Menzies' wallflower (Erysimum menziesii ssp. menziesii) - an endangered species:
California thrift (Armeria maritima):
Yellow sand verbena (Abronia latifolia):
Last year's yarrow, making a nice study in texture, with that brownish grass (which might be a sedge - I'd really need a guided tour to ID the grass type plants):
I think this grass is Leymus mollis, based only on other similar pictures on the net:
We saw lupines but not flowers, so I don't know if they were the rare Tidestrom's lupine (Lupinus tidestromii), or the tree lupine (Lupinus arboreus), which I gather can itself be a bit invasive - not quite sure of the story on that one.
When I go back in April, I hope to see these and others:
seaside painted cup (Castilleja latifolia)
beach poppy (Eschscholzia californica var. maritima)
bishop's lotus (Lotus strigosus) and
dune aster (Lessingia filaginafolia var. californica).
But what was fun to see were the propagation projects in action. At first we thought some creature had been digging holes around the place.
Then we looked closer -
Seedlings, very small - planted in holes rather than on berms. To stay out of the winds, of course! It's an iceplant eradication and restoration area. Here's a different baby, not sure what these are really.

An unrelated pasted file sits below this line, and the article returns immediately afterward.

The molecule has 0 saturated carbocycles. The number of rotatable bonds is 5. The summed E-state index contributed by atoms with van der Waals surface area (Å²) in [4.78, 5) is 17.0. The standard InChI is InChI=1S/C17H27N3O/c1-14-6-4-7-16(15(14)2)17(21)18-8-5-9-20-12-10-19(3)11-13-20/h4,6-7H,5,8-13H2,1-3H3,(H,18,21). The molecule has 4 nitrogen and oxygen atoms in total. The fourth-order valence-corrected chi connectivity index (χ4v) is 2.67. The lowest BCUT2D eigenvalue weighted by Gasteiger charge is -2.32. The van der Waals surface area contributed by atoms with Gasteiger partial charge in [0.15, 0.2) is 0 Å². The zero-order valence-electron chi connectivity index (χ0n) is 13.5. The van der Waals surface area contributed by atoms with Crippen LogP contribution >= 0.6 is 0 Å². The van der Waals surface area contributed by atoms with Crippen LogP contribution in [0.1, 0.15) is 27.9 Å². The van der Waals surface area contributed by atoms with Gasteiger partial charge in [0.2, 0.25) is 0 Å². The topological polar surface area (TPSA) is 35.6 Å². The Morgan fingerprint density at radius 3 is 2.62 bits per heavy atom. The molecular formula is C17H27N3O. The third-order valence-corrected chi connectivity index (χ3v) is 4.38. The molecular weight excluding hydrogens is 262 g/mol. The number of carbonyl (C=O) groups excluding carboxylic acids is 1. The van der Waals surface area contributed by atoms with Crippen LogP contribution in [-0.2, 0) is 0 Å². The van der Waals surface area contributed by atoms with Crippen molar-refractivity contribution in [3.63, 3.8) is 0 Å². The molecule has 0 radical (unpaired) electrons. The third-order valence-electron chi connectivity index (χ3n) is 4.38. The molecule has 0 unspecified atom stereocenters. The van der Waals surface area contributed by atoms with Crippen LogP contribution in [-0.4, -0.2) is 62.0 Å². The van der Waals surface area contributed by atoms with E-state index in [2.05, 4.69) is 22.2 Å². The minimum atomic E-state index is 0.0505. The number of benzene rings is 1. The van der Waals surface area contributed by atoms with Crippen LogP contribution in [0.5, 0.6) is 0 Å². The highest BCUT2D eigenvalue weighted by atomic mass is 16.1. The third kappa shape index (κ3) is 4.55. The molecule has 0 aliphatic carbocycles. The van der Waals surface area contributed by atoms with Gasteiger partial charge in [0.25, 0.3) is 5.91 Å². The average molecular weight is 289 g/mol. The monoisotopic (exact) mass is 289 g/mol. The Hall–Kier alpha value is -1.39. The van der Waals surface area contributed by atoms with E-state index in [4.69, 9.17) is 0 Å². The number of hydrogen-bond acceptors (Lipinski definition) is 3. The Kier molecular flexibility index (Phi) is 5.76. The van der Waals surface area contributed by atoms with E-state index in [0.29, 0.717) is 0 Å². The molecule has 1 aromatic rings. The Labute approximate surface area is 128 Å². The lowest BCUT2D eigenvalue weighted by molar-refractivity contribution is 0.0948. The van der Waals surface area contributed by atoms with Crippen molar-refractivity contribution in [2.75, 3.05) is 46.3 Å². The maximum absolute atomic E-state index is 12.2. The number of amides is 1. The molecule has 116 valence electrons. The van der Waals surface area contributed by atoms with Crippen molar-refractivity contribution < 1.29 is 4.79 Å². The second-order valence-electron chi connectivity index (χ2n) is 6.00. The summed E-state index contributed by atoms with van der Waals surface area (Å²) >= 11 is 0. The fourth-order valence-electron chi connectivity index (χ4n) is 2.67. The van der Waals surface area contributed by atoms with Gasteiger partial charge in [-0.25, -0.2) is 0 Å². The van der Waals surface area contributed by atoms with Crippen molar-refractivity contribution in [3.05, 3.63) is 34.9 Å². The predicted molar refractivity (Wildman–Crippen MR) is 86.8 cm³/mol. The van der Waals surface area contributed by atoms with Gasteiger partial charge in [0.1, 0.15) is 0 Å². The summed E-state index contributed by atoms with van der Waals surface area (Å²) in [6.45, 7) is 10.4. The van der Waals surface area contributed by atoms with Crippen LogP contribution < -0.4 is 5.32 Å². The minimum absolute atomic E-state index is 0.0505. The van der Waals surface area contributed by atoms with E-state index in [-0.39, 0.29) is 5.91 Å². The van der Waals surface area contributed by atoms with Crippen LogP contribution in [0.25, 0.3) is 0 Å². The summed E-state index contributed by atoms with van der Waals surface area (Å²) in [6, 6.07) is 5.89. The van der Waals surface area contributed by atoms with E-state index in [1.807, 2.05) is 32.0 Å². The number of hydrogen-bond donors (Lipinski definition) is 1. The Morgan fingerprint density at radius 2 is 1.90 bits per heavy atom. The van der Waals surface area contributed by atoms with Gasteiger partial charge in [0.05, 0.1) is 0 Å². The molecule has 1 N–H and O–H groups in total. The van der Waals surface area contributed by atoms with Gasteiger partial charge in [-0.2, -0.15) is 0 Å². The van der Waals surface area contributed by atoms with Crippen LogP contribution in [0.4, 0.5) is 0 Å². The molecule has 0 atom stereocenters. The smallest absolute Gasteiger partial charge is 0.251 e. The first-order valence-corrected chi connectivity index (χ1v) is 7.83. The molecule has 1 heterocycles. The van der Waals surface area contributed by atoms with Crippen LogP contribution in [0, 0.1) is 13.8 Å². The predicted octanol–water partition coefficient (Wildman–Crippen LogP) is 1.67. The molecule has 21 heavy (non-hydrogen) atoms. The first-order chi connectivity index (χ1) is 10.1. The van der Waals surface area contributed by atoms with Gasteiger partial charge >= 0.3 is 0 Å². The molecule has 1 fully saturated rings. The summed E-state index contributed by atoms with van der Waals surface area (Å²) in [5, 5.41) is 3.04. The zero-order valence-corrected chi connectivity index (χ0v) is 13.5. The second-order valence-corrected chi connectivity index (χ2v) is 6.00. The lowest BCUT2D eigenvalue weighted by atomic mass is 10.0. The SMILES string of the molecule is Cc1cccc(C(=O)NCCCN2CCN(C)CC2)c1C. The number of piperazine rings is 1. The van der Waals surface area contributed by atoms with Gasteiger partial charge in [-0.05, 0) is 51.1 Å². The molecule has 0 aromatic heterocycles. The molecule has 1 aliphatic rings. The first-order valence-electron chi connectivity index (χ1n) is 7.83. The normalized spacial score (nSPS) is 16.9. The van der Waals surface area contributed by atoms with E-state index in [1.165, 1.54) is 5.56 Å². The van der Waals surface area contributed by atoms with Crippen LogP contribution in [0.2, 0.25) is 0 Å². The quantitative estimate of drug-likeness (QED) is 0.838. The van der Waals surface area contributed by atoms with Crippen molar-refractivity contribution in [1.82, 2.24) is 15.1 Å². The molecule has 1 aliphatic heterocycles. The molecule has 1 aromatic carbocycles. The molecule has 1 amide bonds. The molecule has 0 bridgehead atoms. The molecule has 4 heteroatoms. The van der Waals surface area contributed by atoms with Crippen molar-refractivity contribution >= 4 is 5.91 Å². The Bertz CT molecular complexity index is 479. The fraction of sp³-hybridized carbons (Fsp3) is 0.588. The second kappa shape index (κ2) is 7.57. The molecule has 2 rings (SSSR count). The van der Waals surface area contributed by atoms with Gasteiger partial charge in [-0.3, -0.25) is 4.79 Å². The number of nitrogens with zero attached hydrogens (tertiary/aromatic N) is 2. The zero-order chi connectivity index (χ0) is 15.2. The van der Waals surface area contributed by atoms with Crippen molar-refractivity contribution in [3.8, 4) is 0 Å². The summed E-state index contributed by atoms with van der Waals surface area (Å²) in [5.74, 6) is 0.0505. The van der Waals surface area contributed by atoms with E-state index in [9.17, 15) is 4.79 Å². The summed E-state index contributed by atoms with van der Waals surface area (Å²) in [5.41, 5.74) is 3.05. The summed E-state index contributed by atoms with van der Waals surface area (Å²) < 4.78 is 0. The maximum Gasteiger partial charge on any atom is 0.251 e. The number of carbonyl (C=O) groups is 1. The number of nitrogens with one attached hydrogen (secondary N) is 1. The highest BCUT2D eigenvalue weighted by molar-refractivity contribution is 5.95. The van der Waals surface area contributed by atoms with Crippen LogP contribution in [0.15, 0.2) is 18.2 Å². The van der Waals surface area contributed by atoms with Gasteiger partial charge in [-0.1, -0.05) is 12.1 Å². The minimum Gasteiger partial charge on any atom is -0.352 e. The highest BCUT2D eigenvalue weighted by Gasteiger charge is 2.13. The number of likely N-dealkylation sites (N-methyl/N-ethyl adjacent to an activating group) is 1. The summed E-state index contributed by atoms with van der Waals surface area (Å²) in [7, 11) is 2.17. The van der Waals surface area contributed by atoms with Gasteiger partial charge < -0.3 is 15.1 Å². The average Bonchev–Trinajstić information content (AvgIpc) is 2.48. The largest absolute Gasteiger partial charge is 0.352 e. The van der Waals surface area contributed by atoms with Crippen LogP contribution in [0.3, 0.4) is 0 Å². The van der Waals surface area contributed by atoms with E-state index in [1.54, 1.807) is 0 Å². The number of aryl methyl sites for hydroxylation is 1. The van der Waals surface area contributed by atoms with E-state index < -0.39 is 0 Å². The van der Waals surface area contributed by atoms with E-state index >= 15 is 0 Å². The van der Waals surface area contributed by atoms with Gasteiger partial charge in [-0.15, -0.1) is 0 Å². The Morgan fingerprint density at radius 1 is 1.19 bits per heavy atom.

In this slightly more inland area, some shrubs probably, in the white tubes. I'd love to take a guided tour next time and find out more about what's being planted:
They are in a swale, and here's a nice tidbit about the sand and soil from the California Native Grassland Association page I recommended in my first Asilomar post:
While most dune systems are created by fine sediment deposits from river systems, the sand at Asilomar is derived solely from the underlying granitic bedrock. This gives the dunes their pure white color and makes them relatively nutrient-poor and inhospitable to most plants. In contrast, swales (the areas between dunes) have more developed soils.So in the swales you can see different types of plants - very interesting. I didn't think about the different zones in a dune area.
At one point on the walk, up near the Pebble Beach golf course I think, the dunes were on the move:
I know the restoration efforts aim to stabilize the dunes, and I suppose they used to be more vegetated and stable. Here the plants seem to be fighting a losing battle!
We headed back to our room and passed some acorn woodpeckers enjoying the moon (or a bug) high in a snag:
Next morning was misty when we headed out.
I enjoyed a peek into the Asilomar State Parks shade house - would love to know more about those yellow ridged tubes that encourage root growth...
In closing here is a photo taken from from the balcony of our room at Asilomar - a black tail deer, with a respectable rack!